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Muslim female teachers enacting leadership: a collaborative self-study.

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As a Muslim female teacher and Head of Department, I worked together with three other Muslim female teachers to explore the challenges of and opportunities for enacting leadership in personal and professional spheres. I considered leadership from multiple viewpoints, including an Islamic perspective and a feminist perspective. I also built on Grant’s model (2012) of teacher leadership to understand Muslim female teachers’ leadership in schools. Employing a collaborative self-study methodology, I used multiple data generation strategies: journal writing, memory drawing, collage making, story writing, letter writing and audio recorded discussions. The study was guided by two primary research questions: What are our experiences as Muslim female teachers of enacting leadership? What are the possibilities for enhancing Muslim female teachers’ experiences of enacting leadership? I discovered that Muslim female teachers are capable of leading in personal and professional spheres. However, they often experience impediments related to patriarchy, religion, and culture. Muslim female teachers’ voices are crucial in developing as leaders to express their views in decision-making, choices, and overcoming restrictions. Male and female family members, community members, and colleagues need to support Muslim female teachers’ leadership. Complimenting, affirming and validating Muslim women’s successes would strengthen female Muslim leadership and build Muslim communities. Religious and traditional Muslim values and practices should not be barriers to women’s leadership development and access to opportunities. Men and women in power within school communities should understand that Muslim female teachers possess the competencies to lead. Openings and support should be created for Muslim female teachers to take on wide-ranging leadership roles beyond the school’s confines. Overall, this study adds to essential methodological conversations about ethics in self-study research, particularly concerning collaborative self-study research on sensitive topics and with vulnerable participants. The thesis exemplifies how self-study researchers can take heed of the ethical significance of developing bonds, working with emotions, and using creative data generation practices. This study adds to the research literature, internationally and locally, on a particular group of vulnerable and marginalised women in teacher leadership, i.e., Muslim female teachers. To my knowledge, this is the first study in South Africa on Muslim female teachers’ leadership.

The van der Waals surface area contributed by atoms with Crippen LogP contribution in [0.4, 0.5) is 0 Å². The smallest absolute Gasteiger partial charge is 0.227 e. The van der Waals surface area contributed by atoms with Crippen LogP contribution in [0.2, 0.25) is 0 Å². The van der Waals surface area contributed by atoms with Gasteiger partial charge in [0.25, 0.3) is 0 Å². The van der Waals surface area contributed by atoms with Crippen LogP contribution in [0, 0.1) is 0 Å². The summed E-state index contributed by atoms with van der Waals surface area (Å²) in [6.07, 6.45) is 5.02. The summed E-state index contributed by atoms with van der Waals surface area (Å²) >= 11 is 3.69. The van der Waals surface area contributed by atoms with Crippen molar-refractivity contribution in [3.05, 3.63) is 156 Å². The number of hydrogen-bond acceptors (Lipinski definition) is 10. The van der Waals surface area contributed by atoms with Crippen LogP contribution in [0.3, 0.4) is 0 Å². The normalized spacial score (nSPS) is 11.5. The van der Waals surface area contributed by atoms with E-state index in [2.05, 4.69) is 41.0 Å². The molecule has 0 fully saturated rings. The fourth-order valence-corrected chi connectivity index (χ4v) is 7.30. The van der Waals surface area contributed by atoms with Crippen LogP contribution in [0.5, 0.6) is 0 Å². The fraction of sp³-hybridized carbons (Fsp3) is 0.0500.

Doctoral Degree. University of KwaZulu-Natal, Durban.